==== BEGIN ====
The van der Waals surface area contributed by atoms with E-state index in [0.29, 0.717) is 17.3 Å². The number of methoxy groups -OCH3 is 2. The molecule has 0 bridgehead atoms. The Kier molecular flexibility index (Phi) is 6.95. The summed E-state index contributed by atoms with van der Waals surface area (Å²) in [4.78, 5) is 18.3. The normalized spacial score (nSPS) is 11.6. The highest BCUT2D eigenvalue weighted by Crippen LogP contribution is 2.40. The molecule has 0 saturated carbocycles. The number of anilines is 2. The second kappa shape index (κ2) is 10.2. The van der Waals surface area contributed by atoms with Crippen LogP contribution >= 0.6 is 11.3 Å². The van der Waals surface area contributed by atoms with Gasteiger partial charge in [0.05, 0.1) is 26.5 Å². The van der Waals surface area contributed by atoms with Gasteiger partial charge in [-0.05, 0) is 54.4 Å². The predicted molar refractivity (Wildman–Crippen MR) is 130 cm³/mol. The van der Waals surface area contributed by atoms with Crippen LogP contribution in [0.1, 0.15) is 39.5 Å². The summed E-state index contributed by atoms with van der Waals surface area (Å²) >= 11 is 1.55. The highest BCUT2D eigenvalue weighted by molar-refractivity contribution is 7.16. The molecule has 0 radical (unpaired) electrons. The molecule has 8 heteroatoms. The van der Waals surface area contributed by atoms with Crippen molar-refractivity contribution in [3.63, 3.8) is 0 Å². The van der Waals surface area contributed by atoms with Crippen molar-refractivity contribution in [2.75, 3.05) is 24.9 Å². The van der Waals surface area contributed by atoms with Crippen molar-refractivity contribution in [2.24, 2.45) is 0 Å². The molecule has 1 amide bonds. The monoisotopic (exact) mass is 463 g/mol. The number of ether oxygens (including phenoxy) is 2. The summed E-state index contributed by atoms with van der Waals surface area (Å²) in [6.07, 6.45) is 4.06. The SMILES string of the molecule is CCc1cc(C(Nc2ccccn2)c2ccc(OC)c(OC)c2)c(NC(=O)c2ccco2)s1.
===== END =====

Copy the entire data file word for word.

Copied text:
The van der Waals surface area contributed by atoms with E-state index in [0.29, 0.717) is 17.3 Å². The number of methoxy groups -OCH3 is 2. The molecule has 0 bridgehead atoms. The Kier molecular flexibility index (Phi) is 6.95. The summed E-state index contributed by atoms with van der Waals surface area (Å²) in [4.78, 5) is 18.3. The normalized spacial score (nSPS) is 11.6. The highest BCUT2D eigenvalue weighted by Crippen LogP contribution is 2.40. The molecule has 0 saturated carbocycles. The number of anilines is 2. The second kappa shape index (κ2) is 10.2. The van der Waals surface area contributed by atoms with Crippen LogP contribution >= 0.6 is 11.3 Å². The van der Waals surface area contributed by atoms with Gasteiger partial charge in [0.05, 0.1) is 26.5 Å². The van der Waals surface area contributed by atoms with Gasteiger partial charge in [-0.05, 0) is 54.4 Å². The predicted molar refractivity (Wildman–Crippen MR) is 130 cm³/mol. The van der Waals surface area contributed by atoms with Crippen LogP contribution in [0.1, 0.15) is 39.5 Å². The summed E-state index contributed by atoms with van der Waals surface area (Å²) >= 11 is 1.55. The highest BCUT2D eigenvalue weighted by molar-refractivity contribution is 7.16. The molecule has 0 radical (unpaired) electrons. The molecule has 8 heteroatoms. The van der Waals surface area contributed by atoms with Crippen molar-refractivity contribution in [3.63, 3.8) is 0 Å². The van der Waals surface area contributed by atoms with Crippen molar-refractivity contribution in [2.75, 3.05) is 24.9 Å². The van der Waals surface area contributed by atoms with Crippen molar-refractivity contribution in [2.24, 2.45) is 0 Å². The molecule has 1 amide bonds. The monoisotopic (exact) mass is 463 g/mol. The number of ether oxygens (including phenoxy) is 2. The summed E-state index contributed by atoms with van der Waals surface area (Å²) in [6.07, 6.45) is 4.06. The SMILES string of the molecule is CCc1cc(C(Nc2ccccn2)c2ccc(OC)c(OC)c2)c(NC(=O)c2ccco2)s1.